As consumer demand for organic products continues to grow year after year, food manufacturers need more reliable sources of organic ingredients. Responding to this demand, C.J. Dannemiller Co. launched a selection of bulk organic nuts and seeds which can be sold by retailers or used in finished foods such as granola and nut butters.
Other nut varieties, like natural nuts or raw nuts can be mistaken as organic. But organic, natural and raw distinctions have key differences.
Organic nuts. The organic food label in the United States has some regulatory muscle behind it. According to the USDA, organic foods are grown and processed following federal guidelines that consider animal-rearing practices, soil quality, weed and pest control, the use of additives, and other factors. Products can only feature the label organic if they are certified to have grown in soil that has seen no prohibited substances, including synthetic fertilizers or pesticides, for three years before the organic food is harvested. Bulk organic nuts can be combined with other organically grown products like fruits, sugar cane, and oils and still be considered organic. If a grower is compelled to employ a synthetic substance, it must be approved based on its impact on the environment and human health.
Raw nuts. Unlike other nuts, which are oil roasted or dry-roasted or undergo other types of processing, raw nuts are not prepared or cooked at all. Despite the healthier aspects of raw nuts, many consumers prefer cooked or prepared nuts for the flavor. Some raw nuts may undergo pasteurization to eliminate toxic elements. For example, raw almonds and cashews are heat pasteurized, the former to eliminate salmonella and the latter to remove any vestiges of its toxic shell. This rapid heating process is at temperatures below the heat levels used for roasting.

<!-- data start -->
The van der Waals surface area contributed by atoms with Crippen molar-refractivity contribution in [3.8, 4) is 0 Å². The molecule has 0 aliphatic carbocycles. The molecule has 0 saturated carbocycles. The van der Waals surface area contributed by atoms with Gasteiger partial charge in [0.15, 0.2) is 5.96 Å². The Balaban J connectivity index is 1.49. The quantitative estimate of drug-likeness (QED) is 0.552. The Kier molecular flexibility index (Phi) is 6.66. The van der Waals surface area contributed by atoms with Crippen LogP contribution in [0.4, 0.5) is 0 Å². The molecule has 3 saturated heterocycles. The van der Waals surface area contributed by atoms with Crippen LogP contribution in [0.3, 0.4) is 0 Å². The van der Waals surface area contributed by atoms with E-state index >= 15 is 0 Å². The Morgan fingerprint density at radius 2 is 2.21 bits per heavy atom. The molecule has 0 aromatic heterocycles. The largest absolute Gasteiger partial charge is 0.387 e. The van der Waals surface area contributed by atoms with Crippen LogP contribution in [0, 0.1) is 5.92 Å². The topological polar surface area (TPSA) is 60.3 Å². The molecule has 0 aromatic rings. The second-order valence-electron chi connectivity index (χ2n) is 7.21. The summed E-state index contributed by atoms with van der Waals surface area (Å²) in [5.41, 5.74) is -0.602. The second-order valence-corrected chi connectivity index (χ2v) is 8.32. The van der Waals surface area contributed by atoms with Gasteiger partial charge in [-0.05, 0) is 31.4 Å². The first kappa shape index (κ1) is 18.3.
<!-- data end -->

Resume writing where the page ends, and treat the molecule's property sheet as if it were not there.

Natural nuts. The United States does not have consistent definitions and regulations regarding what constitutes natural or all-natural foods, leading to quite a bit of confusion. The United States Department of Agriculture (USDA) and the U.S. Food and Drug Administration (FDA) both regulate food labels in America. The FDA has no guidelines for natural but does somewhat regulate the term all-natural, while the USDA defines natural as having no artificial ingredients or added colors and being minimally processed.